The brilliant and prolific theologian, Mike Horton, was to Barbara and me, just a baby-faced kid who roomed with our son his first year at Westminster. He was very ambitious even then, and was the first (maybe still the only) undergraduate at BIOLA University to be a published author. I remember when the BIOLA hour featured Mike and made that boast over the radio. The joke was that Mike's undergraduate publication was, "Mission Accomplished" in which he shows from scripture how Christ's work on the cross had to be a definite atonement. But since the university is (on its best days) but a 4 point Calvinist institution, they never talked about the content of this book of which they were boasting.
We saw Mike the other night at Westminster Seminary's 30th anniversary dinner. It reminded me of my favorite Mike Horton story. Years ago he was attending a Christian conference in West Berlin, and when the schedule allowed him several free hours, he took a ride on a German train. Unfortunately he nodded off, and when he awoke, he saw this big wall going by his window. He turned to the couple in his compartment and asked if they were now in East Berlin. A look of horror and wide eyed emotion greeted him as the couple quickly left the compartment. A short time later he was greeted by East German policemen who then escorted him off the train and to the precinct for questioning. They dumped his briefcase on the table, and out came several Christian books along with the papers and writing utensils. After thorough interrogation in which he continued to tell them his story of how he happened to find himself in East Berlin, they seemed to believe him. They informed him to present himself here at the precinct at 4 p.m. if he ever wanted to return to West Berlin again. Mike says he made it a point to be there at 3 just to make sure.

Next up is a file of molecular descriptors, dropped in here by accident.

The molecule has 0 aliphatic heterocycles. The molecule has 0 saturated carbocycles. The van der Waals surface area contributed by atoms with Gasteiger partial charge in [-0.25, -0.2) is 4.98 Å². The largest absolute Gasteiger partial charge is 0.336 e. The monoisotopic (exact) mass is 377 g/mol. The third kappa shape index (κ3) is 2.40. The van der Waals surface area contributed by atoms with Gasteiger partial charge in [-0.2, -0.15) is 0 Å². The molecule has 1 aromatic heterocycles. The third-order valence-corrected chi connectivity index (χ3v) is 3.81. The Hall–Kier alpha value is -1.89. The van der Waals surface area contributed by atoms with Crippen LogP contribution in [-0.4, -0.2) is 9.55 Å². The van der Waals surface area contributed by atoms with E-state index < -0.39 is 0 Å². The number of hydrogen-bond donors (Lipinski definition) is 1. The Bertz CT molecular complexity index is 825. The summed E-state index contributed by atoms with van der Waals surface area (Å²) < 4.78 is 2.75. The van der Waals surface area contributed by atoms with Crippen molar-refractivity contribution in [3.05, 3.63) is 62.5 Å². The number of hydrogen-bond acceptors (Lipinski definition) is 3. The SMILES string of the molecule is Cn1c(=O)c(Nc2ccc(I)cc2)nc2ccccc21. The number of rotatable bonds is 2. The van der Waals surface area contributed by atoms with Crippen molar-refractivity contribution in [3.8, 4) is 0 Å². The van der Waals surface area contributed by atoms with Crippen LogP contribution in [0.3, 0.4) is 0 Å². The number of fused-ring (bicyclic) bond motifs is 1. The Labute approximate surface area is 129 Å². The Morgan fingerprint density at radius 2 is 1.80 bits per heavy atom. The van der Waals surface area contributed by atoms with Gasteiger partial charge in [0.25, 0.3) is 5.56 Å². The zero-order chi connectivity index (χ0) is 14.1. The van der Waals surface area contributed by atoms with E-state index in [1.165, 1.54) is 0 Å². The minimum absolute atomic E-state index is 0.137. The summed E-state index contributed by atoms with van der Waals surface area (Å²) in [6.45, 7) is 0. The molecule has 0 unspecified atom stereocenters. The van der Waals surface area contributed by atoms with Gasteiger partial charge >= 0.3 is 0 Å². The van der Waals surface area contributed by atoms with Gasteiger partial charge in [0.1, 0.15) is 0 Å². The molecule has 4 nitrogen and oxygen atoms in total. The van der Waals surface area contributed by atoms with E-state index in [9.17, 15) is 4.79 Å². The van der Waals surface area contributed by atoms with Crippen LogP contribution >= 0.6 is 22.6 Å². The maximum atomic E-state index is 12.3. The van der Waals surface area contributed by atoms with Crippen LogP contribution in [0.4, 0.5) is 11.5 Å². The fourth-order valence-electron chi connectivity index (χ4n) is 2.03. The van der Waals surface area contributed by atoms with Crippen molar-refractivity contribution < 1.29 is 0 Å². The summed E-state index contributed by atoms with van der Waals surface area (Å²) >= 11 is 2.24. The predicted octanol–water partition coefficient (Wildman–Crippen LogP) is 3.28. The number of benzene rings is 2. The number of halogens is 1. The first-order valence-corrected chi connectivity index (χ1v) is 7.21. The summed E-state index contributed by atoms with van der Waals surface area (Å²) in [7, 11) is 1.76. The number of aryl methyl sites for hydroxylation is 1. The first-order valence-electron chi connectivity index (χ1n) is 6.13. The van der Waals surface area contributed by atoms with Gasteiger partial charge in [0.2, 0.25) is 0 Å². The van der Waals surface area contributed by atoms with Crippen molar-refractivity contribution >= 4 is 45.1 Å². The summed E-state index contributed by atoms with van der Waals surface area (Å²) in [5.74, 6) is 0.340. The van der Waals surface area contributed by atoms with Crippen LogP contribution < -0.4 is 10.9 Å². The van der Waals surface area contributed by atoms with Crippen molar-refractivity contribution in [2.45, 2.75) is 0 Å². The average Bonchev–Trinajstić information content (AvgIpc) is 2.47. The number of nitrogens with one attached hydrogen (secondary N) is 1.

In the meantime he was free to roam the city, and being hungry, looked for a place to dine. Mike told us that hotel dining room protocol called for the newcomer to sit next to the last person seated at a long table. So he joined the group he found so seated. The man across the table from him noticed his ethnic contrast to the local milieu. "Are you English?" he asked. Mike: "No, I am an American." The man proceded to challenge this American with the crime of being a capitalist. Rather than trying to defend his country from the charge of greed as the motivator of capitalism, Mike simply corrected the man by saying, "No, I'm not really a capitalist. I am a Christian." This bold declaration was greeted with howls of laughter after which the man said, "You must be the only Christian here at this meeting of the Communist Party."